Shang­hai’s lo­cal the­ater scene is set to dish out a spec­tac­u­lar ar­ray of plays by the leg­endary English poet this year in con­junc­tion with his 400th death an­niver­sary

China Daily (Canada) - - SHANGHAI -

di­rec­tor Owen Hors­ley — he is the ex­ec­u­tive di­rec­tor for the RSC ver­sion of Henry V — has been work­ing with ac­tors and play­wrights in Shang­hai.

De­spite the im­por­tance of Shake­speare’s works in the lit­er­ary and the­atri­cal realm, and the fre­quency of his plays be­ing pro­duced, China’s the­ater work­ers still find it “too dif­fi­cult” in some as­pects, said Nick Yu, artis­tic di­rec­tor of SDAC.

For in­stance, al­though Zhu Sheng­hao’s trans­la­tions of the Bard’s works have been rec­og­nized as ex­quis­ite, the trans­la­tions were of­ten hard for young au­di­ences to com­pre­hend.

Gre­gory Do­ran, artis­tic di­rec­tor of RSC, said that this is a com­mon prob­lem even among pro­fes­sion­als back home in Bri­tain be­cause, “af­ter all, Shake­speare’s works were writ­ten 400 years ago, and the text can be dif­fi­cult”.

RSC’s col­lab­o­ra­tion with SDAC on Henry V started when Yu vis­ited RSC’s re­hearsal stu­dio in Strat­ford and wit­nessed how his English coun­ter­parts would work on de­ter­min­ing the ex­act mean­ing of a dif­fi­cult or am­bigu­ous phrase be­fore find­ing the best way to put it across to the au­di­ence in speech.

Do­ran ex­plained this unique re­hearsal process at RSC and how, as a di­rec­tor, he would go through the text word by word and put it “ab­so­lutely into our own words, be­fore we put it back into the orig­i­nal text.” He be­lieves that the same process might be use­ful for Chi­nese trans­la­tors and the­ater prac­ti­tion­ers in China work­ing on Shake­spearean plays.

“We can share our skills of mak­ing the text come to life, and then that can be trans­lated into the Chi­nese con­text. If it works on Henry V, it would be great to see if we can share our skills on other plays in the canon,” said Do­ran, who added that this is an ex­cit­ing pe­riod of him and the com­pany as this is the first time Henry IV and V has ever been a ma­jor pro­duc­tion in China.

Al­though some crit­ics have said that Henry V will only ap­peal to the Bri­tish peo­ple be­cause it’s a story of their own his­tory, Yu sug­gested oth­er­wise, say­ing that the crux of the play is ac­tu­ally about much more pro­found is­sues.

“This is a play about the war, the mo­ral­ity, the ethics of go­ing to war, the spec­trum of opin­ions and about what it means be­ing at war, and how politi­cians ma­nip­u­late the agen­das in or­der to take their coun­try to war. This play is not just about Eng­land and it is just as rel­e­vant to China as it is to the rest of the world,” said Yu.

“If fall­ing in love is still rel­e­vant, if am­bi­tion, jeal­ousy and grief are still com­mon cur­ren­cies, then Shake­speare is still rel­e­vant. Be­cause Shake­speare acts like a mag­net that at­tracts all the iron fil­ings of what­ever is go­ing on in the world…some­how Shake­speare ar­tic­u­lates 360 de­grees of the hu­man ex­pe­ri­ence and he does so in sur­pris­ing ways.”

Yu re­ferred to the SDAC’s pre­sen­ta­tion of Rosen­crantz and Gilden­stern are Dead, a Tony Award-win­ning play by Bri­tish au­thor Stop­pard, as “a gem dug out of the rich mine of the Bard.” He added that this play is fo­cused on two small char­ac­ters in a ma­jor event and re­veals the ab­sur­dity of the hu­man con­di­tion and destiny.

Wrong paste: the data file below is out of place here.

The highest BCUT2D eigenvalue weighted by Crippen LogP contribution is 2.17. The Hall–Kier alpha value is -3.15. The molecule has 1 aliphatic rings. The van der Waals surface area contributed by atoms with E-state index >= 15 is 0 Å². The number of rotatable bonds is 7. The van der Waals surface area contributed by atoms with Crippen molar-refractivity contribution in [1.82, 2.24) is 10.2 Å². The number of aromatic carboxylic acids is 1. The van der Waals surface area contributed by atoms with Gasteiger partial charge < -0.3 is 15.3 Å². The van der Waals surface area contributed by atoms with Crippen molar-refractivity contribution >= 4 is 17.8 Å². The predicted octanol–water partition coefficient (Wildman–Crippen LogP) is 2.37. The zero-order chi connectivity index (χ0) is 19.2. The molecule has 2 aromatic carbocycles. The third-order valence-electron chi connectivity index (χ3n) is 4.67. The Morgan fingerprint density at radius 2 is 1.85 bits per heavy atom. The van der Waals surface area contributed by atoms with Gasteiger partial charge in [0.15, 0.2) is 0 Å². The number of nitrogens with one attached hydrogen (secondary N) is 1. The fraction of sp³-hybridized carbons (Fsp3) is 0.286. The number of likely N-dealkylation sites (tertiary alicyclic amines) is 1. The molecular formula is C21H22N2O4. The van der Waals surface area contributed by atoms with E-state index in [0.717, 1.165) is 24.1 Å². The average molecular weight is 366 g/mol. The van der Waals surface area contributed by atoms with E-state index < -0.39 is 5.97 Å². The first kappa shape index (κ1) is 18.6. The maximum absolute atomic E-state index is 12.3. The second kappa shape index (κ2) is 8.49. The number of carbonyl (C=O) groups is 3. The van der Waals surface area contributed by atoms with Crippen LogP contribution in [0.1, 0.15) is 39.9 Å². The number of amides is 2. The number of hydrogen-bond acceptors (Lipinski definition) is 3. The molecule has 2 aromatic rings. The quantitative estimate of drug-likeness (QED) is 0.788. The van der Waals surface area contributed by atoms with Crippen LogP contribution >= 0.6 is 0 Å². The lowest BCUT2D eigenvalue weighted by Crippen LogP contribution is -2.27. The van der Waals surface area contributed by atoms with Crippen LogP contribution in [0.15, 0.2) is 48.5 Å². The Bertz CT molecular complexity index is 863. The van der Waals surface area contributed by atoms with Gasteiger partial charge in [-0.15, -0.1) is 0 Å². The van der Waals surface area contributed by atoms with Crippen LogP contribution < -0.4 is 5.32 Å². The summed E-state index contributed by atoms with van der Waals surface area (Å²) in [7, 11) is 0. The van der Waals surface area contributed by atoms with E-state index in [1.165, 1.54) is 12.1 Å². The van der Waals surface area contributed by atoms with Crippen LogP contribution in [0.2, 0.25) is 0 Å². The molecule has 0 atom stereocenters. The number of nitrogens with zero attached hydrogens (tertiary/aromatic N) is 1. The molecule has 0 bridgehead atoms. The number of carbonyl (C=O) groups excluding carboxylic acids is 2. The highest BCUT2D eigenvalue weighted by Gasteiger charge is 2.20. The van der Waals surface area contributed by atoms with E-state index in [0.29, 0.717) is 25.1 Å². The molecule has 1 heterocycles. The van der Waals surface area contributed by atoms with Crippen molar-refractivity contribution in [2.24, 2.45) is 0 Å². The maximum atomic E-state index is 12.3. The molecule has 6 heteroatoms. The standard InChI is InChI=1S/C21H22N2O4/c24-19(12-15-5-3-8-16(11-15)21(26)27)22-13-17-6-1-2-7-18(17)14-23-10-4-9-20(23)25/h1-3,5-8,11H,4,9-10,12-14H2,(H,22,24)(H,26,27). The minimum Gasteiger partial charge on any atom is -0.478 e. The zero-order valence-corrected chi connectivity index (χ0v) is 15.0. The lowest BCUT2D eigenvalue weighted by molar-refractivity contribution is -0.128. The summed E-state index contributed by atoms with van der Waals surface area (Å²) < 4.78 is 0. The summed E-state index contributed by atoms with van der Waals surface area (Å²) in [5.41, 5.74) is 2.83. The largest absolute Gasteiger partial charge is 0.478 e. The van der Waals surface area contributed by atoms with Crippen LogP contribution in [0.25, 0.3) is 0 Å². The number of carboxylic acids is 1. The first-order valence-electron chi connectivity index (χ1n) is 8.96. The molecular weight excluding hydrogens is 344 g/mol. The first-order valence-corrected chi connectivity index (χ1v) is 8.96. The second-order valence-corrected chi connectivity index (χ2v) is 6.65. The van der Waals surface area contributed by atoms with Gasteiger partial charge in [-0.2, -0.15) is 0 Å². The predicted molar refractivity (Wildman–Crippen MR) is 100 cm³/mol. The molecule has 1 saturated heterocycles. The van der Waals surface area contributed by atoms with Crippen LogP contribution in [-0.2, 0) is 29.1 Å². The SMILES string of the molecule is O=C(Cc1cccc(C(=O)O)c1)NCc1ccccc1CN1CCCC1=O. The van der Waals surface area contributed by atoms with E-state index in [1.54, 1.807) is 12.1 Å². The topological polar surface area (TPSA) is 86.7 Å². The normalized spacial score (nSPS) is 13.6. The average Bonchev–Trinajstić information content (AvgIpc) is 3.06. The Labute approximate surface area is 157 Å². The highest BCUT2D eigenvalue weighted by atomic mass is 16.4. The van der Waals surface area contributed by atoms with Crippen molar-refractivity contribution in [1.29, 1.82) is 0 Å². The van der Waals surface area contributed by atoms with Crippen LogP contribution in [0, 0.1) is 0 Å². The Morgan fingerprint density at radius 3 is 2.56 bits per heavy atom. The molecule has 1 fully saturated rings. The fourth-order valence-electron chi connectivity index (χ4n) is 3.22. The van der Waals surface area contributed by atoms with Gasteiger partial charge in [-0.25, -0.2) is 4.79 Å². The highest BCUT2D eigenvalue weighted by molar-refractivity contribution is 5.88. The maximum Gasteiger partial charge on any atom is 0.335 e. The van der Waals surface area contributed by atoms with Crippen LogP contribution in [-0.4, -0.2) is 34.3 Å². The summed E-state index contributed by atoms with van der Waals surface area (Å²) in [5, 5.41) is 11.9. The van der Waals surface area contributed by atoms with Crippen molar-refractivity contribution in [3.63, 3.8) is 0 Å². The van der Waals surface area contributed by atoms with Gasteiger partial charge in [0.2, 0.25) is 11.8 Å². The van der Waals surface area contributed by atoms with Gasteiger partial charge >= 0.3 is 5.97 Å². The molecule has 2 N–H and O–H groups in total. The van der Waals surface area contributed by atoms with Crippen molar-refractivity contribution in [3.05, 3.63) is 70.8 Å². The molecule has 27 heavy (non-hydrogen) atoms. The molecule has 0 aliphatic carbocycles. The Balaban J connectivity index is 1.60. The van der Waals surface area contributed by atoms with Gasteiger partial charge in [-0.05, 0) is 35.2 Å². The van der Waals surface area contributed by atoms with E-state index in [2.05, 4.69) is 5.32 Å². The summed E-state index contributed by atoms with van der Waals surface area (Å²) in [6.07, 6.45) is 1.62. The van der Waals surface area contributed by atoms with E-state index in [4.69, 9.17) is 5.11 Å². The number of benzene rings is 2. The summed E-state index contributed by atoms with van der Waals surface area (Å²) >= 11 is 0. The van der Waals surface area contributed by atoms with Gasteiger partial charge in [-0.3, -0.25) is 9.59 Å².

“You will find that Stop­pard has come down the same path as mod­ern masters such as Sa­muel Beck­ett and Harold Pin­ter,” Yu said.

Mean­while, SDAC’s pro­duc­tion of The Tam­ing of the Shrew will see a change of back­drop — it will now be set in 1930s’ Shang­hai. Orig­i­nally di­rected by Bri­tish di­rec­tor Paul Steb­bings, this play has been part of the com­pany’s

The Dreamer

A Mid Sum­mer Night’s Dream.

Fur­ther­more, SDAC will in Oc­to­ber be host­ing ACT, an an­nual festival cel­e­brat­ing con­tem­po­rary world the­ater and it will again fea­ture Shake­spearean works, along­side more ex­per­i­men­tal and avant-garde pre­sen­ta­tions.

Other of­fer­ings in town

More in­sti­tu­tions are also ex­pected to join in the cel­e­bra­tions of the Bard’s ju­bilee through­out the year. More than half of the per­form­ing events hosted by the Shang­hai Grand The­ater (SGT) this year will be re­lated to Shake­speare, ac­cord­ing to Zhang Xiaod­ing, general manger of the the­ater.

For ex­am­ple, SGT will be pre­sent­ing a slew of per­for­mances in­clud­ing Shang­hai Bal­let’s very own pro­duc­tion of Ham­let in April and Mari­in­sky Bal­let’s Romeo and Juliet in Oc­to­ber.

“Bal­let du Grand Theatre de Gen­eve has two pro­grams on tour in­ter­na­tion­ally, and we have cho­sen to in­tro­duce A Mid­sum­mer Night’s Dream in April and have in­ten­tion­ally picked con­certs that in­clude some Shake­spearean pieces,” said Zhang.

In ad­di­tion, SGT will host four Shake­speare- themed fairs this year. The pub­lic square in front of the grand the­ater will be oc­cu­pied by food stalls of­fer­ing bar­be­cued meat, ice cream and Bri­tish tea, as well as ped­dlers sell­ing vin­tage jew­el­ries, hand­i­craft pieces and themed ac­ces­sories. The first fair took place in Fe­bru­ary and was a huge hit with lo­cal and for­eign the­ater fans.

artis­tic di­rec­tor of Shang­hai Dra­matic Arts Cen­ter


Left: The Royal Shake­speare Com­pany en­gaged the lo­cals with work­shops for stu­dents ear­lier this year. Right: A Shake­speare-themed fair held in Fe­bru­ary was also well re­ceived by the pub­lic.


Shake­speare fans can look for­ward to a wide se­lec­tion of the Bri­tish poet's most fa­mous plays in Shang­hai this year.

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